November 25, 2004
Opposition Calls for Strike in Ukraine
KIEV, Ukraine - Opposition leaders, backed by thousands of supporters who spent a fourth night outside in the bitter cold, kicked off a nationwide strike Thursday to protest the Ukrainian government's decision to name a Kremlin-backed candidate winner of presidential elections.
With the gulf deepening between the Western-leaning opposition and the government, a key European mediator - Lech Walesa, the founder of the Polish Solidarity movement - is expected in the capital to try to help pull this deeply divided nation of 48 million back from the brink of conflict.
Wednesday's call by reformist candidate Viktor Yushchenko and his allies for an "all-Ukrainian political strike" came after election officials declared Prime Minister Viktor Yanukovych the winner of the bitterly disputed runoff that the United States and the European Union denounced as rigged.
The move risked provoking a crackdown by outgoing President Leonid Kuchma, who accused the opposition of trying to carry out "a coup d'etat."
A strike could also further divide the country: Yanukovych drew his support from the pro-Russian, heavily industrialized eastern half of the country, while Yushchenko's strength was in the west, a traditional center of Ukrainian nationalism.
To prevent the crisis from widening, Yanukovych said negotiations with Yushchenko's team would begin Thursday. The opposition has said, however, that it would talk only about a handover of power to Yushchenko, and would only negotiate with Kuchma.
The election officials' decision to declare Yanukovych the winner "puts Ukraine on the verge of civil conflict," Yushchenko told hundreds of thousands of his cheering supporters in central Kiev's Independence Square.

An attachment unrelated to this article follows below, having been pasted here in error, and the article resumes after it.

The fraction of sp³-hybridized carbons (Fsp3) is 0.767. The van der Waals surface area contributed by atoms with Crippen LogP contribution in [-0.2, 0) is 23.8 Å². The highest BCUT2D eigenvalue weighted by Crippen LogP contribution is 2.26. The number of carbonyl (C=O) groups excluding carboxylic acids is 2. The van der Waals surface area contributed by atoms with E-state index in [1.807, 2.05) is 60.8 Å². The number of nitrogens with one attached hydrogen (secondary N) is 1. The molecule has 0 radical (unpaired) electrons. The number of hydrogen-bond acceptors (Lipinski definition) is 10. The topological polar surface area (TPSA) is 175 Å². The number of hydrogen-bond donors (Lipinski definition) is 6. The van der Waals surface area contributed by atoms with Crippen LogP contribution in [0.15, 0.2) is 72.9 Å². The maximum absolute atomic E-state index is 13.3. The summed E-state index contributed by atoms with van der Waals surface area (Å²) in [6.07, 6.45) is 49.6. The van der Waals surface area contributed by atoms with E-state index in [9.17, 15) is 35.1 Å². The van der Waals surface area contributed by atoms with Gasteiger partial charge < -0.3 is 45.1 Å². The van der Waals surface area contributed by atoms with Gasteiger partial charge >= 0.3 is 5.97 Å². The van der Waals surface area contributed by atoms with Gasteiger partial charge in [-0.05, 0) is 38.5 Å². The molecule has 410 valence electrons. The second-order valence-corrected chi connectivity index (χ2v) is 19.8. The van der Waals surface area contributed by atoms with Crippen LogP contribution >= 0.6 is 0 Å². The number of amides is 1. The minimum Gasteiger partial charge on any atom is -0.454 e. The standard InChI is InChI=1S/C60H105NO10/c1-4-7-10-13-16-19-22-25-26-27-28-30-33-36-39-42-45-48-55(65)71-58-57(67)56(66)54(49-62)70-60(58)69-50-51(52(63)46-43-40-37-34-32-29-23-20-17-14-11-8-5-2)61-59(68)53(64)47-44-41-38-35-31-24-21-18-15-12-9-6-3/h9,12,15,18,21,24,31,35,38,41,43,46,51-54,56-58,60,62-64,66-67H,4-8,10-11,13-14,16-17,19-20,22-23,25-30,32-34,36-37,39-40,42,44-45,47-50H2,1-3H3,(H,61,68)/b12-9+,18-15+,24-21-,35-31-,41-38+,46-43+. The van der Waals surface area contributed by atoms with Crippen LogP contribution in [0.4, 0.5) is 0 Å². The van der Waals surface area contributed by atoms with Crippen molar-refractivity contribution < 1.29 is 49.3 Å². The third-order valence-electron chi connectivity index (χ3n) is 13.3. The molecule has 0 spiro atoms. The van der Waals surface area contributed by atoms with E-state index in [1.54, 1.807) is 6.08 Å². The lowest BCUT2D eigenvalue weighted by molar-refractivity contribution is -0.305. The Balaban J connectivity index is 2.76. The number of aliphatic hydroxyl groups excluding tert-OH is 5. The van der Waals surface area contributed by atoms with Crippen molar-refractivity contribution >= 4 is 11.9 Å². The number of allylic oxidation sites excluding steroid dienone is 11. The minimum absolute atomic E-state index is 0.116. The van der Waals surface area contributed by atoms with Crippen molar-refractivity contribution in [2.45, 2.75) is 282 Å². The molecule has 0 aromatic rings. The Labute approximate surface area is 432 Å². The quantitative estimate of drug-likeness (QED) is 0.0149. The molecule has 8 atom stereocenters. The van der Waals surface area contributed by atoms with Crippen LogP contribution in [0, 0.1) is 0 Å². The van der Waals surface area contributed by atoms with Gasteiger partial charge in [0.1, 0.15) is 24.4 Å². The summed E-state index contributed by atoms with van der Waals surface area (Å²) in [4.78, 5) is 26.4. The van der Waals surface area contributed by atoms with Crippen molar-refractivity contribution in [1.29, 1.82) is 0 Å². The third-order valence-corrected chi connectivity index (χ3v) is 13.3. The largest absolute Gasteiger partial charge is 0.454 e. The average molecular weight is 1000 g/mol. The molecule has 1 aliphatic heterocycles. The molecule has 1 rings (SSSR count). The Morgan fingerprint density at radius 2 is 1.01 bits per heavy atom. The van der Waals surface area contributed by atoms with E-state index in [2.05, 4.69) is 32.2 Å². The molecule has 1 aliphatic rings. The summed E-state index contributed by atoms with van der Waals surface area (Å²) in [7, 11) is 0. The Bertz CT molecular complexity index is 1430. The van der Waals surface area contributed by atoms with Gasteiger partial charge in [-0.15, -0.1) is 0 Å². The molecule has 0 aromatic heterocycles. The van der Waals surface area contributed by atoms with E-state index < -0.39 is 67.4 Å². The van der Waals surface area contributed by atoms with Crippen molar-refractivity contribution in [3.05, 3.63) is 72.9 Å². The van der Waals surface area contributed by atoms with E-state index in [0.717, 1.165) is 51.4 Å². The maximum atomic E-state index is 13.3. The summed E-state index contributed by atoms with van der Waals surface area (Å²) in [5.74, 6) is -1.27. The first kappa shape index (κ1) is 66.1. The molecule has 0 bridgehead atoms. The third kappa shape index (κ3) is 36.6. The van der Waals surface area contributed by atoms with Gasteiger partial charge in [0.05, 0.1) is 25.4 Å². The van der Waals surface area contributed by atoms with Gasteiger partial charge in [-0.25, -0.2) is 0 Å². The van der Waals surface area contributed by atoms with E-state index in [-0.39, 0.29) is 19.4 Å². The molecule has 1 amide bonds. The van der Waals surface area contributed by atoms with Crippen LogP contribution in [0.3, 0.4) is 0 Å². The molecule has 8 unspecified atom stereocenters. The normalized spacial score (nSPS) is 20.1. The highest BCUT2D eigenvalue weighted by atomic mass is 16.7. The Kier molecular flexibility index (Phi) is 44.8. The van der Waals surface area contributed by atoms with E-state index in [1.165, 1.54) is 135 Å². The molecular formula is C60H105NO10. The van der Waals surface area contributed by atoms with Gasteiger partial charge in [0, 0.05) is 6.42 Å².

The commission said Yanukovych got 49.46 percent of the vote and Yushchenko 46.61 percent.
Thousands of the orange-clad supporters spent the night in the capital, staying in giant tent camps set up along Kiev's main street and near the presidential administration. As sun rose over the city, groups of opposition supporters huddled together, drinking hot tea and breaking into regular chants of "Yushchenko! Yushchenko!" as they stamped their feet, a bid to keep warm as the temperatures plunged well below freezing.
The police presence around the presidential administration building was reinforced Wednesday night, with about 40 buses disgorging well over 1,000 officers with helmets and shields who stood in phalanxes up to eight deep outside the building.
The election was denounced as fraudulent by Western observers, who cited voter intimidation, multiple voting and other irregularities.
U.S. Secretary of State Colin Powell said Wednesday that the United States cannot accept the result.
"With this decision, they want to put us on our knees," the Western-leaning Yushchenko, who took a symbolic oath of office on Tuesday, told his supporters. They responded with chants of "Shame! Shame!" and "We will not give up."
Socialist Party leader Oleksandr Moroz said the opposition was "organizing citizens, stopping lessons at schools and universities, stopping work at enterprises, stopping transport. ... and, thus, we'll force the authorities to think about what they are doing,"
Yuliya Tymoshenko, Yushchenko's key ally, said his followers would "surround all government buildings, block railways, airports and highways."
She also said the opposition would go to Ukraine's Supreme Court on Thursday to protest the alleged election fraud. The opposition also planned to file complaints in regional courts across Ukraine.
The election has led to an increasingly tense tug-of-war between the West and Moscow, which considers Ukraine part of its sphere of influence and a buffer between Russia and eastward-expanding NATO.
Russian President Vladimir Putin has already congratulated Yanukovych on his victory, and the Kremlin-controlled Russian parliament denounced the Ukrainian opposition for its "illegal actions."
Powell, by contrast, challenged Ukrainian leaders "to decide whether they are on the side of democracy or not" and warned of "consequences for our relationship, for Ukraine's hopes for a Euro-Atlantic integration and for individuals responsible for perpetrating fraud."
Canada also said it did not accept the results, and European Commission President Jose Manuel Barroso warned of "consequences" for the European Union's political and trade relations with Ukraine. At risk might be around $1.31 billion the bloc has given or committed to Ukraine since 1991 in development and economic aid and possible visa bans.